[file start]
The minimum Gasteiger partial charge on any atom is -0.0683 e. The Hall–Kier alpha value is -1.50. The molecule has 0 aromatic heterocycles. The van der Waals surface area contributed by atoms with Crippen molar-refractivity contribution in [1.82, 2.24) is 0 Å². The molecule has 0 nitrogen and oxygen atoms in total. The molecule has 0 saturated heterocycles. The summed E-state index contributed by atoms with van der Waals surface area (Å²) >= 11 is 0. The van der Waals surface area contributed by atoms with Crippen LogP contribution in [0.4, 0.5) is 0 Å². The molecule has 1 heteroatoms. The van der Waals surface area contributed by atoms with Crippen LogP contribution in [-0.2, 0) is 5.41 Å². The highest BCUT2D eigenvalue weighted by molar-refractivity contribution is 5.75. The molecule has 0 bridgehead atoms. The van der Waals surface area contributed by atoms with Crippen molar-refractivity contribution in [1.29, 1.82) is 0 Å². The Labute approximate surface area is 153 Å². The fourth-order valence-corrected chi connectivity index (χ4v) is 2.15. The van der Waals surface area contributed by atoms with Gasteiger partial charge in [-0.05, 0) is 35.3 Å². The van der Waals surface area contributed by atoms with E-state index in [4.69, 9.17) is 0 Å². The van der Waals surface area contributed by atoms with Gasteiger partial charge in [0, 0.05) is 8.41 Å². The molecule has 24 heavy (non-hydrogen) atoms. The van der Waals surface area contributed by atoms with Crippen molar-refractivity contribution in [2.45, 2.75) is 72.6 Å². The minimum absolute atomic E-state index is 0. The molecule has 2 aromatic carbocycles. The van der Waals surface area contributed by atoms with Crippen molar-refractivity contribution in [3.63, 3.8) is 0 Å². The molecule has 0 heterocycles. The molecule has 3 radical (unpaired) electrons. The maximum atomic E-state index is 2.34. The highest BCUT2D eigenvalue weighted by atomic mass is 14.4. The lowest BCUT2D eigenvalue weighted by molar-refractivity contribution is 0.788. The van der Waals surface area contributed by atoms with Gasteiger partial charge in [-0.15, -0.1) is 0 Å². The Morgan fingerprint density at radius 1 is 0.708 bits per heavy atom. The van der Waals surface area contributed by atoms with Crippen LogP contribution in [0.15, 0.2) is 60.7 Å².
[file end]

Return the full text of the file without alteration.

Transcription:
The minimum Gasteiger partial charge on any atom is -0.0683 e. The Hall–Kier alpha value is -1.50. The molecule has 0 aromatic heterocycles. The van der Waals surface area contributed by atoms with Crippen molar-refractivity contribution in [1.82, 2.24) is 0 Å². The molecule has 0 nitrogen and oxygen atoms in total. The molecule has 0 saturated heterocycles. The summed E-state index contributed by atoms with van der Waals surface area (Å²) >= 11 is 0. The van der Waals surface area contributed by atoms with Crippen LogP contribution in [0.4, 0.5) is 0 Å². The molecule has 1 heteroatoms. The van der Waals surface area contributed by atoms with Crippen LogP contribution in [-0.2, 0) is 5.41 Å². The highest BCUT2D eigenvalue weighted by molar-refractivity contribution is 5.75. The molecule has 0 bridgehead atoms. The van der Waals surface area contributed by atoms with Crippen molar-refractivity contribution in [1.29, 1.82) is 0 Å². The Labute approximate surface area is 153 Å². The fourth-order valence-corrected chi connectivity index (χ4v) is 2.15. The van der Waals surface area contributed by atoms with Gasteiger partial charge in [-0.05, 0) is 35.3 Å². The van der Waals surface area contributed by atoms with E-state index in [4.69, 9.17) is 0 Å². The van der Waals surface area contributed by atoms with Gasteiger partial charge in [0, 0.05) is 8.41 Å². The molecule has 24 heavy (non-hydrogen) atoms. The van der Waals surface area contributed by atoms with Crippen molar-refractivity contribution in [2.45, 2.75) is 72.6 Å². The minimum absolute atomic E-state index is 0. The molecule has 2 aromatic carbocycles. The van der Waals surface area contributed by atoms with Crippen molar-refractivity contribution in [3.63, 3.8) is 0 Å². The molecule has 0 heterocycles. The molecule has 3 radical (unpaired) electrons. The maximum atomic E-state index is 2.34. The highest BCUT2D eigenvalue weighted by atomic mass is 14.4. The lowest BCUT2D eigenvalue weighted by molar-refractivity contribution is 0.788. The van der Waals surface area contributed by atoms with Gasteiger partial charge in [-0.15, -0.1) is 0 Å². The Morgan fingerprint density at radius 1 is 0.708 bits per heavy atom. The van der Waals surface area contributed by atoms with Crippen LogP contribution in [0.15, 0.2) is 60.7 Å².